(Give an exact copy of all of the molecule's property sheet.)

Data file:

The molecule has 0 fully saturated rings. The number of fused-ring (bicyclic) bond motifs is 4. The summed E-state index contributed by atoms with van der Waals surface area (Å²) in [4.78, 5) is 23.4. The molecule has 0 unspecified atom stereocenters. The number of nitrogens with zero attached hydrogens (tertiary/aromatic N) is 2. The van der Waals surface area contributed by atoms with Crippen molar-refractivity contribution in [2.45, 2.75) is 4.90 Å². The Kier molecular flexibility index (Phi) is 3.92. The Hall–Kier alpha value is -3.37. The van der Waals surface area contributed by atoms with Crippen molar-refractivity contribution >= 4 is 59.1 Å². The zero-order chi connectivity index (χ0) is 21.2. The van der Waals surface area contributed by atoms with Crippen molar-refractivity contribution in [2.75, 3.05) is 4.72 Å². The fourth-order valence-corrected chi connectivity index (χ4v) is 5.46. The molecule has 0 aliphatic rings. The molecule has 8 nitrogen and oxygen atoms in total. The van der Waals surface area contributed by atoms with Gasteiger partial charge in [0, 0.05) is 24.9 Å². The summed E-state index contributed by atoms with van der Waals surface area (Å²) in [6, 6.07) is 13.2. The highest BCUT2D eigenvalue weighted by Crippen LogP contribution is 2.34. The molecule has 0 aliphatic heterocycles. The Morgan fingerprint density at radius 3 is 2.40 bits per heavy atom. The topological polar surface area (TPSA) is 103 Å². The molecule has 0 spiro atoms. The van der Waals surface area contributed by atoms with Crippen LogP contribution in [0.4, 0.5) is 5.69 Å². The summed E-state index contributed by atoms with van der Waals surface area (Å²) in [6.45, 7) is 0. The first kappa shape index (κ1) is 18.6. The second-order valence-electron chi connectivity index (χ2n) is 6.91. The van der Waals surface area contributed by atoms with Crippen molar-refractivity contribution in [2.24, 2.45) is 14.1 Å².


The molecule has 0 fully saturated rings. The number of fused-ring (bicyclic) bond motifs is 4. The summed E-state index contributed by atoms with van der Waals surface area (Å²) in [4.78, 5) is 23.4. The molecule has 0 unspecified atom stereocenters. The number of nitrogens with zero attached hydrogens (tertiary/aromatic N) is 2. The van der Waals surface area contributed by atoms with Crippen molar-refractivity contribution in [2.45, 2.75) is 4.90 Å². The Kier molecular flexibility index (Phi) is 3.92. The Hall–Kier alpha value is -3.37. The van der Waals surface area contributed by atoms with Crippen molar-refractivity contribution >= 4 is 59.1 Å². The zero-order chi connectivity index (χ0) is 21.2. The van der Waals surface area contributed by atoms with Crippen molar-refractivity contribution in [2.75, 3.05) is 4.72 Å². The fourth-order valence-corrected chi connectivity index (χ4v) is 5.46. The molecule has 0 aliphatic rings. The molecule has 8 nitrogen and oxygen atoms in total. The van der Waals surface area contributed by atoms with Gasteiger partial charge in [0, 0.05) is 24.9 Å². The summed E-state index contributed by atoms with van der Waals surface area (Å²) in [6, 6.07) is 13.2. The highest BCUT2D eigenvalue weighted by Crippen LogP contribution is 2.34. The molecule has 0 aliphatic heterocycles. The Morgan fingerprint density at radius 3 is 2.40 bits per heavy atom. The topological polar surface area (TPSA) is 103 Å². The molecule has 0 spiro atoms. The van der Waals surface area contributed by atoms with Crippen LogP contribution in [0.4, 0.5) is 5.69 Å². The summed E-state index contributed by atoms with van der Waals surface area (Å²) in [6.45, 7) is 0. The first kappa shape index (κ1) is 18.6. The second-order valence-electron chi connectivity index (χ2n) is 6.91. The van der Waals surface area contributed by atoms with Crippen molar-refractivity contribution in [2.24, 2.45) is 14.1 Å².